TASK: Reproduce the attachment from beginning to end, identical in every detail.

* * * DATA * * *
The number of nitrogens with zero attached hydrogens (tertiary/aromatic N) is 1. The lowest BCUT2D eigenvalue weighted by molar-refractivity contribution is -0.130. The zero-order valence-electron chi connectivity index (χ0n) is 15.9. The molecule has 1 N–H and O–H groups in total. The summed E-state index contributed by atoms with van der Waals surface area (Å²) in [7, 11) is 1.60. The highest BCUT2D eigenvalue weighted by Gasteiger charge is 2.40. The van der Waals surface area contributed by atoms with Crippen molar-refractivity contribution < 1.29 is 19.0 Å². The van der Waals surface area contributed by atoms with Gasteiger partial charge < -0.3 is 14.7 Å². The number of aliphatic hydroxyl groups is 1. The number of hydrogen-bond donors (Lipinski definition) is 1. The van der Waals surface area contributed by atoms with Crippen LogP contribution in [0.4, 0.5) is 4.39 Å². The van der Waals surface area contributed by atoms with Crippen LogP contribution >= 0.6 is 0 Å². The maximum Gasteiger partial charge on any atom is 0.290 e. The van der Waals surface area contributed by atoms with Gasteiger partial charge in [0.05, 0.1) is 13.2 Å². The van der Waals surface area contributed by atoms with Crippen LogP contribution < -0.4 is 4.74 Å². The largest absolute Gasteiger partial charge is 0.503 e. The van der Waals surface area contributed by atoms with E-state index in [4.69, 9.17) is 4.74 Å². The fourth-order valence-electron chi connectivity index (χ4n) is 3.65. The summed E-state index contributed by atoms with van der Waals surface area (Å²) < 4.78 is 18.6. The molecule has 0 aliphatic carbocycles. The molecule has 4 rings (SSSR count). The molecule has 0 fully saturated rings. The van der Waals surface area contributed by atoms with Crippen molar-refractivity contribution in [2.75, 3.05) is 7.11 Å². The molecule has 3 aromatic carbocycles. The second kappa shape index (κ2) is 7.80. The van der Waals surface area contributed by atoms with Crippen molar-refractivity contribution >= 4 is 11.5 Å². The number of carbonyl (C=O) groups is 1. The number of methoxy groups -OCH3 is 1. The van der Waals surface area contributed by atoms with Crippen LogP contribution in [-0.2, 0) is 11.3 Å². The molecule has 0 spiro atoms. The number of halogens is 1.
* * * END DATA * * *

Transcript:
The number of nitrogens with zero attached hydrogens (tertiary/aromatic N) is 1. The lowest BCUT2D eigenvalue weighted by molar-refractivity contribution is -0.130. The zero-order valence-electron chi connectivity index (χ0n) is 15.9. The molecule has 1 N–H and O–H groups in total. The summed E-state index contributed by atoms with van der Waals surface area (Å²) in [7, 11) is 1.60. The highest BCUT2D eigenvalue weighted by Gasteiger charge is 2.40. The van der Waals surface area contributed by atoms with Crippen molar-refractivity contribution < 1.29 is 19.0 Å². The van der Waals surface area contributed by atoms with Gasteiger partial charge < -0.3 is 14.7 Å². The number of aliphatic hydroxyl groups is 1. The number of hydrogen-bond donors (Lipinski definition) is 1. The van der Waals surface area contributed by atoms with Crippen LogP contribution in [0.4, 0.5) is 4.39 Å². The van der Waals surface area contributed by atoms with Crippen LogP contribution >= 0.6 is 0 Å². The maximum Gasteiger partial charge on any atom is 0.290 e. The van der Waals surface area contributed by atoms with Gasteiger partial charge in [0.05, 0.1) is 13.2 Å². The van der Waals surface area contributed by atoms with Crippen LogP contribution < -0.4 is 4.74 Å². The largest absolute Gasteiger partial charge is 0.503 e. The van der Waals surface area contributed by atoms with E-state index in [4.69, 9.17) is 4.74 Å². The fourth-order valence-electron chi connectivity index (χ4n) is 3.65. The summed E-state index contributed by atoms with van der Waals surface area (Å²) < 4.78 is 18.6. The molecule has 0 aliphatic carbocycles. The molecule has 4 rings (SSSR count). The molecule has 0 fully saturated rings. The van der Waals surface area contributed by atoms with Crippen molar-refractivity contribution in [2.75, 3.05) is 7.11 Å². The molecule has 3 aromatic carbocycles. The second kappa shape index (κ2) is 7.80. The van der Waals surface area contributed by atoms with Crippen molar-refractivity contribution >= 4 is 11.5 Å². The number of carbonyl (C=O) groups is 1. The number of methoxy groups -OCH3 is 1. The van der Waals surface area contributed by atoms with Crippen LogP contribution in [-0.2, 0) is 11.3 Å². The molecule has 0 spiro atoms. The number of halogens is 1.